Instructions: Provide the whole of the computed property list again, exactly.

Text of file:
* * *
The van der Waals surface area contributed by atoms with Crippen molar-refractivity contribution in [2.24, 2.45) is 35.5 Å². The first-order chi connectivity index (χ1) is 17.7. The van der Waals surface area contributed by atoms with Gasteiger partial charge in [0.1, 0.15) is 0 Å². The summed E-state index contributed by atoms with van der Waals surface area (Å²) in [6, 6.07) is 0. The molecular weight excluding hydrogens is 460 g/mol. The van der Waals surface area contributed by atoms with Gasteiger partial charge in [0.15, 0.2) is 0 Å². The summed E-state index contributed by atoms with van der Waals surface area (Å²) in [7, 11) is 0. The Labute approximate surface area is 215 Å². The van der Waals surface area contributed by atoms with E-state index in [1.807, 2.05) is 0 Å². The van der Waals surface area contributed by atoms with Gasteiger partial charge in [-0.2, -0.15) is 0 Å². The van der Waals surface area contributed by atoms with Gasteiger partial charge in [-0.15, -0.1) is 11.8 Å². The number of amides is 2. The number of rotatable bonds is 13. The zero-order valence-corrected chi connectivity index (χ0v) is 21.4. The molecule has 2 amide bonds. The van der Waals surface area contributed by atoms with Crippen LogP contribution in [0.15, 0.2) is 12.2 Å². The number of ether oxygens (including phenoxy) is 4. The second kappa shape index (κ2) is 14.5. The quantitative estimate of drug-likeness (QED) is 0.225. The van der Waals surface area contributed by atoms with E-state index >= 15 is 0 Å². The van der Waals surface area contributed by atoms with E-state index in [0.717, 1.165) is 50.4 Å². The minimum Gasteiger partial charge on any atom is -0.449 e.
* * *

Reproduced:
The van der Waals surface area contributed by atoms with Crippen molar-refractivity contribution in [2.24, 2.45) is 35.5 Å². The first-order chi connectivity index (χ1) is 17.7. The van der Waals surface area contributed by atoms with Gasteiger partial charge in [0.1, 0.15) is 0 Å². The summed E-state index contributed by atoms with van der Waals surface area (Å²) in [6, 6.07) is 0. The molecular weight excluding hydrogens is 460 g/mol. The van der Waals surface area contributed by atoms with Gasteiger partial charge in [0.15, 0.2) is 0 Å². The summed E-state index contributed by atoms with van der Waals surface area (Å²) in [7, 11) is 0. The Labute approximate surface area is 215 Å². The van der Waals surface area contributed by atoms with E-state index in [1.807, 2.05) is 0 Å². The van der Waals surface area contributed by atoms with Gasteiger partial charge in [-0.2, -0.15) is 0 Å². The van der Waals surface area contributed by atoms with Gasteiger partial charge in [-0.15, -0.1) is 11.8 Å². The number of amides is 2. The number of rotatable bonds is 13. The zero-order valence-corrected chi connectivity index (χ0v) is 21.4. The molecule has 2 amide bonds. The van der Waals surface area contributed by atoms with Crippen LogP contribution in [0.15, 0.2) is 12.2 Å². The number of ether oxygens (including phenoxy) is 4. The second kappa shape index (κ2) is 14.5. The quantitative estimate of drug-likeness (QED) is 0.225. The van der Waals surface area contributed by atoms with E-state index >= 15 is 0 Å². The van der Waals surface area contributed by atoms with E-state index in [0.717, 1.165) is 50.4 Å². The minimum Gasteiger partial charge on any atom is -0.449 e.